Local Summer Camp Selections For Your Children

Our Family First column last week discussed factors you should consider in helping to determine the type or types of summer camps and programs that can be a good fit for your children, and family as a whole. This week, we’ll take a look at specific programs in the area and beyond that might be good candidates. Please be sure to check with each camp’s specific plans, as sometimes things can change.

San-Lee Park has Summer Camp Programs for full-day and half-day students that help children learn about the environment and nature. Each week has a different theme, so children can attend more than one week of camp. Camps have a wide range of activities including games, hikes, crafts, stories, and field trips. You can learn more and register at the Lee County website, or by calling
919-776-6221.

Lee County 4-H is hosting Summer STEAM camp throughout the summer in conjunction with NC State, to allow kids to gain practical knowledge and fun experiences in areas such as science, technology and math. More information about this program is coming soon here.

Sanford’s Triangle YMCA will be hosting Camp Voyager for kids in grades 5-to-5, at the Bullock Elementary School. This is a full-day camp format that includes activities such as swimming, sports, games, arts & crafts, archery, songs, cheers, and more. You can learn more and register here.

There are also plenty of sports-themed leagues and camps taking place throughout the summer. The Sandhillskids website has done a great job of assembling plenty of programs for you to learn more about here.

For many kids, summer is the ideal time to learn more as well. Central Carolina Community College has a full range of Youth Summer camps covering topics such as Teen Cooking, Adventures in Arts and Exploring & Learning, being held at their campuses throughout the region. The Lee County High School website has links to several summer programs that are academically focused at colleges around the country, or key in on a specific academic activity, such as Central Carolina Hospital‘s Teen Volunteer Program.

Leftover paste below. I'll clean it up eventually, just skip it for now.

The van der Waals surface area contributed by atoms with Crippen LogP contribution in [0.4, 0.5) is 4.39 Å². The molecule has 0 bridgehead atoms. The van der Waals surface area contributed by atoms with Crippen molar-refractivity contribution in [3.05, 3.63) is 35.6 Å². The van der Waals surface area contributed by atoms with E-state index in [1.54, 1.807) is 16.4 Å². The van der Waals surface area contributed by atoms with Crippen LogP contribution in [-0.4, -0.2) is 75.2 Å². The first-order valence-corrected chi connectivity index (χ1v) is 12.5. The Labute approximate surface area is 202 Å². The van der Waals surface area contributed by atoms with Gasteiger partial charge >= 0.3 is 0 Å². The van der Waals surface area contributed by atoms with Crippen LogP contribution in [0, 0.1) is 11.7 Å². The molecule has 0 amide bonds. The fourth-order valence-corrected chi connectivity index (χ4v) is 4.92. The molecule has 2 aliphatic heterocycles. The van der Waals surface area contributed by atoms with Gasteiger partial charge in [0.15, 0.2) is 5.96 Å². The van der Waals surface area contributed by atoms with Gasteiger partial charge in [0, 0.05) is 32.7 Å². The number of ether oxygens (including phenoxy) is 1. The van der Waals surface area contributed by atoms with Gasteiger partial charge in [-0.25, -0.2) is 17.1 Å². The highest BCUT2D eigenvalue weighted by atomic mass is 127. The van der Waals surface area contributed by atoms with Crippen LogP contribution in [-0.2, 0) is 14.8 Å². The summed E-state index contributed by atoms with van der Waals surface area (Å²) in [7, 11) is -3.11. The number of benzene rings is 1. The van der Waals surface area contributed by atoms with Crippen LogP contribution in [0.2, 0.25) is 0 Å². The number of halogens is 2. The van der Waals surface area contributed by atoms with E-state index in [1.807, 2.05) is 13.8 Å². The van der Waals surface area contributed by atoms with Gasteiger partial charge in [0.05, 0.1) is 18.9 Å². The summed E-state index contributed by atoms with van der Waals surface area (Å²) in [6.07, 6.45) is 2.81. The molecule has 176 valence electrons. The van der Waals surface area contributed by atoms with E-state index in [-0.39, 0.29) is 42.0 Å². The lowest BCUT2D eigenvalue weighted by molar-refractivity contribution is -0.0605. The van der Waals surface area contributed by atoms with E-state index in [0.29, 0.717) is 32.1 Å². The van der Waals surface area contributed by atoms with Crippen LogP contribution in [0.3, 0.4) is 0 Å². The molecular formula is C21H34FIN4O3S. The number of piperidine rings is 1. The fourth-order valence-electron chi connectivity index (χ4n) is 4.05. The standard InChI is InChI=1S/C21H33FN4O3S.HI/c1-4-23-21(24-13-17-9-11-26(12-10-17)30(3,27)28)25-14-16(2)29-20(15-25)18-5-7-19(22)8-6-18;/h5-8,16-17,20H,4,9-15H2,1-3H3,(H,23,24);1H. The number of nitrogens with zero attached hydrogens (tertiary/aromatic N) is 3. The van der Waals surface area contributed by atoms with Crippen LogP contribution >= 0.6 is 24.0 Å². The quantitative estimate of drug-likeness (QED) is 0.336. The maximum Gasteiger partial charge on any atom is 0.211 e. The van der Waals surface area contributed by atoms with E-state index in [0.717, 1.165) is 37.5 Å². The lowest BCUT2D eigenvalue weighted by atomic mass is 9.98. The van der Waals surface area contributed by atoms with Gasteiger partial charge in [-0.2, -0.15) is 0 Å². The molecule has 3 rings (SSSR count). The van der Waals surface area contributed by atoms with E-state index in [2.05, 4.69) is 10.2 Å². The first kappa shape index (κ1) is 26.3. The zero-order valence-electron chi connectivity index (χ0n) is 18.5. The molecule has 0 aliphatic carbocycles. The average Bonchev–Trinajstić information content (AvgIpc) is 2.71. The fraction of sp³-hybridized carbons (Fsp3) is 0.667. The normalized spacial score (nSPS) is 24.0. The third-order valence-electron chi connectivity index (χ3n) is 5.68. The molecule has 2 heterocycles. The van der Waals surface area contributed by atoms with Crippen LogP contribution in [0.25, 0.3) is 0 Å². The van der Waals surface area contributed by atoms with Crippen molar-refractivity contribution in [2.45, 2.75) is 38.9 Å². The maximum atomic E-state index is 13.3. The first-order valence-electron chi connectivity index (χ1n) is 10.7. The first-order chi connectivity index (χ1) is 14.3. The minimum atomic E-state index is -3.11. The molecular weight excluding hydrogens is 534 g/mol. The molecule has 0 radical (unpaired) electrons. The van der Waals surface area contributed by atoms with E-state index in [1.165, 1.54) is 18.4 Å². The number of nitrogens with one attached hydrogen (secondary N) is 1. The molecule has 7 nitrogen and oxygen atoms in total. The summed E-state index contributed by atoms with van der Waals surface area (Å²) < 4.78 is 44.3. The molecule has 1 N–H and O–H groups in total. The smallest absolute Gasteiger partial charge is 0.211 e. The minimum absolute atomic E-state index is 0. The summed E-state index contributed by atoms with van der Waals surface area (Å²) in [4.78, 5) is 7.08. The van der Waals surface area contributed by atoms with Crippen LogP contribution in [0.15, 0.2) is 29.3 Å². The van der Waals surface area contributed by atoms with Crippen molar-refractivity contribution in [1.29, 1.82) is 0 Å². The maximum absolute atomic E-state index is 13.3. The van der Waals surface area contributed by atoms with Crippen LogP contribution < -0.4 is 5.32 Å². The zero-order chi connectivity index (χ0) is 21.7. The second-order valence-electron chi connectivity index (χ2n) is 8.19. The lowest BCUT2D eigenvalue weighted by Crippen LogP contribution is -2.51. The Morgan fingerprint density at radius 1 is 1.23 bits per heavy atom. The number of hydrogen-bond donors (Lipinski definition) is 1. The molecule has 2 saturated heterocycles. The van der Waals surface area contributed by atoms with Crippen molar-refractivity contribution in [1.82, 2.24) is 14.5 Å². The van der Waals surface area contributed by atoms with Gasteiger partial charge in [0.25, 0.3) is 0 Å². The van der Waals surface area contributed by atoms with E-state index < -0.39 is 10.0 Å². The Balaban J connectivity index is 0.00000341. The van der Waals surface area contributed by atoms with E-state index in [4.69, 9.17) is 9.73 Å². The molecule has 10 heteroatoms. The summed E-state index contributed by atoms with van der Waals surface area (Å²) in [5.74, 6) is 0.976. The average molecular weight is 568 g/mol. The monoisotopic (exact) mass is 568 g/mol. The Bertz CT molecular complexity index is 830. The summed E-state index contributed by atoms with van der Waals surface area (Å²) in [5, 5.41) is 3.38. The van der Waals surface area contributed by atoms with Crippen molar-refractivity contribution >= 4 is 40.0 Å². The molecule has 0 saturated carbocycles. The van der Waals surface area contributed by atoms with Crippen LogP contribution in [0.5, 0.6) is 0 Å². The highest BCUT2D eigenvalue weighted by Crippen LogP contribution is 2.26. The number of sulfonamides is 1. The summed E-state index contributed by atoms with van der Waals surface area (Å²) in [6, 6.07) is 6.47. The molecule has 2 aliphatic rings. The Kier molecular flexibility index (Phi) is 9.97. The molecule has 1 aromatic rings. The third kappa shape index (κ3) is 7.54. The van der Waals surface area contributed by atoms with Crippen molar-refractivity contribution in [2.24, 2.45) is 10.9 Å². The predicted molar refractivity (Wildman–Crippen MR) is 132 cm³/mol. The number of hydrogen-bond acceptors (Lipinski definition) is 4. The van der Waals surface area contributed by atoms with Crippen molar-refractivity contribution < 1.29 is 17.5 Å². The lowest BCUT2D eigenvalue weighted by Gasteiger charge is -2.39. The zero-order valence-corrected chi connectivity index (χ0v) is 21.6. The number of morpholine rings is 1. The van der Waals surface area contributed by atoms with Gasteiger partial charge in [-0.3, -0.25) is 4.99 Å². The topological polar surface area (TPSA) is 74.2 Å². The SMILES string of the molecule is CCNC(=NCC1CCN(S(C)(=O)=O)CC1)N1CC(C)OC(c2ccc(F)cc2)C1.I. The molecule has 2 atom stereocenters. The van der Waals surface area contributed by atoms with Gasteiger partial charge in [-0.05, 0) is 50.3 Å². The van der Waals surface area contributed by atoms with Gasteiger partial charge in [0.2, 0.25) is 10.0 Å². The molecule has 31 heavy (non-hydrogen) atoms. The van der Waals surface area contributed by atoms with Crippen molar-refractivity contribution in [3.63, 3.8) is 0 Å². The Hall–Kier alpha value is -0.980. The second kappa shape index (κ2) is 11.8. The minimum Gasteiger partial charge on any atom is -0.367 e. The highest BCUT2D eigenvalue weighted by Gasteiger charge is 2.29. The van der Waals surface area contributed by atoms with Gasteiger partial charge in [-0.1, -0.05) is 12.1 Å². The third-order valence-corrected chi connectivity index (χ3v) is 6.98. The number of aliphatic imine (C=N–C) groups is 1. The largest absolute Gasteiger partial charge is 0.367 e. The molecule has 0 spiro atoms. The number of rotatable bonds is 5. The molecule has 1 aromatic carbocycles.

Some local churches and private schools also develop summer camp programs for kids and usually have detailed information on their websites. You can also encourage your school aged children to try to find out what plans their friends and classmates have for the summer.

The good news is that there countless numbers of options to make this summer a special, memorable time.  The important news, is to make plans now, so that the popular program that is a good fit for your child doesn’t get “sold out” before you can enroll.  Good luck, and happy camping!

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